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Thursday, October 22, 2009

Learning to do nothing: A year later.




February 17, 2004

Much time has passed. Doing nothing is easier-a lot of floating through days and weeks, trying to find direction, punctuated by visits from relatives, holidays' get together, trips up and down the coast and out of state.

After Christmas, we flew to Florida with a stop in New Orleans, our Christmas gift to each other. It was good to get away in the middle of rainy season, but disappointing as well. New Orleans was too "packaged" this time. We stuck to the recommendations from the hotel concierge. The driver from the hotel seemed to be reciting well-rehearsed jokes for us tourists.  We didn't feel the excitement and raw energy of our first visit back in 77 when we walked all night, with two children in tow, visiting jazz clubs and hearing the greatest music we had ever heard.  Streets were crowded with people of all ages, and we were not worried about our safety in the least.  Even Cafe du Monde looked lame and scrubbed this time. 

Maybe it's us.

Florida too felt different. Nothing like the Florida we knew in our college days, the running around Key West at all hours, barefoot and penniless.  Now, everything was expensive; everyone, older than us.  I don't remember old people at all when we spent vacations down here in the 70's, down from Tallahassee with our two children and term papers to complete, spending time on  boats, fishing for our supper.  I loved Key West.  It didn't hurt that I was working on my thesis related to  Papa Hemingway. 

We must have clearer goals when we travel. I'm glad too that we didn't rush to buy the motor home. It would be cumbersome and cramped and totally an eye sore after a while.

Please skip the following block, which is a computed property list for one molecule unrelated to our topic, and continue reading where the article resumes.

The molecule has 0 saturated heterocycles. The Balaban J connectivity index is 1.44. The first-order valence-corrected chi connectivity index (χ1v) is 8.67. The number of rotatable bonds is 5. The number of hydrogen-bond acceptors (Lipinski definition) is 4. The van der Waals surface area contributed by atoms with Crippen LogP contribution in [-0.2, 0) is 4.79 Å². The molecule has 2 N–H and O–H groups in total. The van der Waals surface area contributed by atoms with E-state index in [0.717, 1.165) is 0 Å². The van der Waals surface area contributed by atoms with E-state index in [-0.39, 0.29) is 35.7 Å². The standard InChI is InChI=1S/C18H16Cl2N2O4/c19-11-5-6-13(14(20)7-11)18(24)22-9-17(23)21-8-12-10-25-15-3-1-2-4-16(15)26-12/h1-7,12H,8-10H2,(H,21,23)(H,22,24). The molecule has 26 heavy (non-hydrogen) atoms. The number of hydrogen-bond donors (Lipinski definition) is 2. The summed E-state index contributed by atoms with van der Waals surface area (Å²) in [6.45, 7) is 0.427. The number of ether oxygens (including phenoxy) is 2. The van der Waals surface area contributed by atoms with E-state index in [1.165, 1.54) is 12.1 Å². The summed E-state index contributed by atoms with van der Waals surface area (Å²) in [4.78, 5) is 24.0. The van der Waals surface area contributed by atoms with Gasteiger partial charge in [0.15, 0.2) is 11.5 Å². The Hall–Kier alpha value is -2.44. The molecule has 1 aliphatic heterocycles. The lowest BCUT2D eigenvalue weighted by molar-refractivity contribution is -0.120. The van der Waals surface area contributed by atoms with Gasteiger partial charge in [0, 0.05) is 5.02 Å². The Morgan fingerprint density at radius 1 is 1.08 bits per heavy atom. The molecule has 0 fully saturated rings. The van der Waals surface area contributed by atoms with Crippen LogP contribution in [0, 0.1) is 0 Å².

Days float by.  Instead of jobs, we have appointments with doctors, dentists, surgeons and testing clinics.  How did we get these appointments in when we worked fifty hours a week and drove 120 miles a day?

Hubby has volunteered to coach baseball.  I work with a non-profit. We're meeting people and beginning to be accepted.

The best part about retirement is the feeling that your day is yours to do what you like.  We have coffee and read papers in bed for hours.  Everyday feels like a new start, full of possibilities.


One of these days, I wish to find a passion so deep that will make me jump out in the morning and dream deeply at night. For now, I'll practice patience and contentment.

26 comments:

Gran said...

"For now, I'll practice patience and contentment."

That's a wonderful sentence, and this is a great post.

Crystal Jigsaw said...

Contentment is all you need, the rest follows.

CJ xx

Carol @ TheWritersPorch said...

Rosaria, this was so good! :0

Renee said...

My favourite blog post of the week dear one. I just love it.

Maybe it is us? I love that.

By the way Halloween is what I like the least about October.

Love Renee xoxo

RNSANE said...

I have to agree with you about the great New Orleans music! I loved going to nursing school there from 1962 t0 1965 - stayed there for a few years after since most of my classmates married Charity docs...but, though I was from GA, living in the South wasn't for me..too much bigotry of all sorts so I headed north to Boston, then west to the San Francisco area, after a couple of years in Tampa.

I've always been a bit restless but happy to return home to the Bay area, the Golden Gate Bridge and the liberal politics. I miss Dixieland jazz and Gulf oysters but my friends are still in the New Orleans area. It saddens me, though, that so long after Katrina, a major city in our country is still far from repair.